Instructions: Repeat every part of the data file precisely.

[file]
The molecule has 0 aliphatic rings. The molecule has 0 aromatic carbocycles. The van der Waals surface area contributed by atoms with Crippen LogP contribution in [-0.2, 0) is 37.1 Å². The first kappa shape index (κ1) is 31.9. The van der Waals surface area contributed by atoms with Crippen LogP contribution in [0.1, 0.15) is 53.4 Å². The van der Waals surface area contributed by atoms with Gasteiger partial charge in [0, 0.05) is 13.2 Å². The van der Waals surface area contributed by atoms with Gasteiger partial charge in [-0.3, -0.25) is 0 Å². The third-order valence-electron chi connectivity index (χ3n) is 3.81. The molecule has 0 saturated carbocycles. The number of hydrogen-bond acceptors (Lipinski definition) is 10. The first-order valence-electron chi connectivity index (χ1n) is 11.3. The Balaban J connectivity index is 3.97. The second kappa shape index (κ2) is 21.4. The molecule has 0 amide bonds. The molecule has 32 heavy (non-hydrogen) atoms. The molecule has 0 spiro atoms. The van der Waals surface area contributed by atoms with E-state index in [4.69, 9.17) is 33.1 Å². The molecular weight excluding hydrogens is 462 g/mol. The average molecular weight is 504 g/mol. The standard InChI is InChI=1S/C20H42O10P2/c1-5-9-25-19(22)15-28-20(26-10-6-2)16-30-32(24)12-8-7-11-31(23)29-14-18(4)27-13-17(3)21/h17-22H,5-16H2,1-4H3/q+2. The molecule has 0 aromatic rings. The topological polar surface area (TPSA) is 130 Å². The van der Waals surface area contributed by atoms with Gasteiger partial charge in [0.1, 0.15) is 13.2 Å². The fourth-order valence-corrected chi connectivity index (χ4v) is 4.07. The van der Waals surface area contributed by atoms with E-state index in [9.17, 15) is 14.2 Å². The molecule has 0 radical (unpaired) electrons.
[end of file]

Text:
The molecule has 0 aliphatic rings. The molecule has 0 aromatic carbocycles. The van der Waals surface area contributed by atoms with Crippen LogP contribution in [-0.2, 0) is 37.1 Å². The first kappa shape index (κ1) is 31.9. The van der Waals surface area contributed by atoms with Crippen LogP contribution in [0.1, 0.15) is 53.4 Å². The van der Waals surface area contributed by atoms with Gasteiger partial charge in [0, 0.05) is 13.2 Å². The van der Waals surface area contributed by atoms with Gasteiger partial charge in [-0.3, -0.25) is 0 Å². The third-order valence-electron chi connectivity index (χ3n) is 3.81. The molecule has 0 saturated carbocycles. The number of hydrogen-bond acceptors (Lipinski definition) is 10. The first-order valence-electron chi connectivity index (χ1n) is 11.3. The Balaban J connectivity index is 3.97. The second kappa shape index (κ2) is 21.4. The molecule has 0 amide bonds. The molecule has 32 heavy (non-hydrogen) atoms. The molecule has 0 spiro atoms. The van der Waals surface area contributed by atoms with E-state index in [4.69, 9.17) is 33.1 Å². The molecular weight excluding hydrogens is 462 g/mol. The average molecular weight is 504 g/mol. The standard InChI is InChI=1S/C20H42O10P2/c1-5-9-25-19(22)15-28-20(26-10-6-2)16-30-32(24)12-8-7-11-31(23)29-14-18(4)27-13-17(3)21/h17-22H,5-16H2,1-4H3/q+2. The molecule has 0 aromatic rings. The topological polar surface area (TPSA) is 130 Å². The van der Waals surface area contributed by atoms with Gasteiger partial charge in [0.1, 0.15) is 13.2 Å². The fourth-order valence-corrected chi connectivity index (χ4v) is 4.07. The van der Waals surface area contributed by atoms with E-state index in [9.17, 15) is 14.2 Å². The molecule has 0 radical (unpaired) electrons.